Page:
SAN DIEGO — More than 300 condo owners in Tierrasanta are scrambling to find property insurance after Farmers Insurance cancelled their policy because of wildfire risk.
Now, the Villa Monterey condominium owner’s association is trying to find insurance on the secondary market, which may come at a cost of $7,000 annually per condo owner.
Residents packed into a crowded clubhouse Tuesday night for an informational, townhall meeting.
“I’m a senior citizen living on a fixed income, and I have a budget. That's how I survive,” said owner Allyson Brenner, a retiree who said she has lived in the Villa Monterey complex for 30 years.
“Right now, I’m not a wage earner. I'm 74 years old and I can't go out and get a job to supplement this income. I live alone,” she said.
WATCH: Villa Monterey condo owners sound off at townhall meeting
Farmers Insurance recently decided not to renew the $127 million insurance policy that covered property and wildfire damage for the entire complex.
Farmers recently canceled property insurance for a 240-unit condo complex in Rancho Penasquitos called Canyon Park Villas, according to the Union-Tribune.
A resident who wanted to remain anonymous emailed CBS 8 to report that Farmers also canceled property insurance in the 338-unit Morada complex in Rancho Bernardo.
“The new policy our HOA has secured is anemic – it only covers approximately 1/8 of the replacement cost of our $80 million dollar infrastructure and, unless we can find a replacement policy, it will cost our HOA (about) 1 million dollars in 2023. This will mean a HUGE special assessment for each homeowner unit,” the Morada condo owner reported.
Experts said it all comes down to wildfire risk.
“Since 2017, the insurance carriers have paid out, like, two times what the Northridge earthquake cost,” said Kimberly Lilley, an insurance agent and member of the Community Associations Institute, a trade group that advocates for condo owner’s associations.
Lilley said large insurance companies, such as Farmers, recently updated their modeling programs that assess wildfire risk. As a result, they are dumping out of the market.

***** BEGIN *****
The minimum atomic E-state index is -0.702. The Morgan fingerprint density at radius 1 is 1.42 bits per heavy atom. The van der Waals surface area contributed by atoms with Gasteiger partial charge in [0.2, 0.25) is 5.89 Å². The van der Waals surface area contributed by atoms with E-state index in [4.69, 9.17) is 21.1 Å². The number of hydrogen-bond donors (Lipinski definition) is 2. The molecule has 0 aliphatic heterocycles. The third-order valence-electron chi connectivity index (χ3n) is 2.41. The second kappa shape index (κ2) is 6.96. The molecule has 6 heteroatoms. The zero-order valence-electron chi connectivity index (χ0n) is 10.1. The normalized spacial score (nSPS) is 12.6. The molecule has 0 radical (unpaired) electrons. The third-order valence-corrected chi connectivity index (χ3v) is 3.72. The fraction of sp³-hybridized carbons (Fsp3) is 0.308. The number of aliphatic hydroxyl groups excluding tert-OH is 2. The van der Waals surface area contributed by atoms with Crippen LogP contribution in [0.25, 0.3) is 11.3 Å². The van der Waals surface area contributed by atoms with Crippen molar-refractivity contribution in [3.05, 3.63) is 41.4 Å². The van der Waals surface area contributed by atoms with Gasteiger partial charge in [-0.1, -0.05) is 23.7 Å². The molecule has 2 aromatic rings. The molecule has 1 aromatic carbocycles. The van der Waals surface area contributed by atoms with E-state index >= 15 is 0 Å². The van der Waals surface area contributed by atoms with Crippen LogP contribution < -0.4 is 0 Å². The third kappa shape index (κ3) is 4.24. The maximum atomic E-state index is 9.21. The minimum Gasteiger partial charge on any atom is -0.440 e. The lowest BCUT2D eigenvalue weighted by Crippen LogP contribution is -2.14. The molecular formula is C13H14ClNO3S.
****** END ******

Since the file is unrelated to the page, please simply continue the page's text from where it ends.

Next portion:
“It's heightened risks. There's no doubt, based on the catastrophe modeling, that wildfires cost more every time they happen now,” Lilley said.
One possible solution, Lilley said, would be to separate wildfire insurance from the main property insurance policy.
“Wildfire would be very much like an earthquake, it would be a catastrophic coverage that you can opt-in for or out of,” she said.
Then, higher deductibles could be set for the wildfire portion of the insurance coverage.
“So, instead of the normal $5,000 or $10,000 deductible that associations usually have right now, they would say for wildfire, it's a $25K, $50K, or even a $100,000 deductible. Then, they can price a very low (cost) policy for the association that can cover everything they need to be covered for,” Lilley said.
In Tierrasanta, the Villa Monterey condo association also suggested that individual condo owners pay for their own property insurance, inside and out, unit by unit. That CC&R change would have to be approved, however, by a vote of the condo owners.
“Now that I'm retired, I should be happy, go lucky, and enjoying life,” said Brenner, the long-time Villa Monterey condo owner. “Right now, this is a terrible burden on me.”
A vote is expected that would allow the COA to shift the insurance responsibility from the association to each individual homeowner.
WATCH RELATED: Farmers Insurance cancels policies for 300+ homes in Tierrasanta (Jan. 2023).
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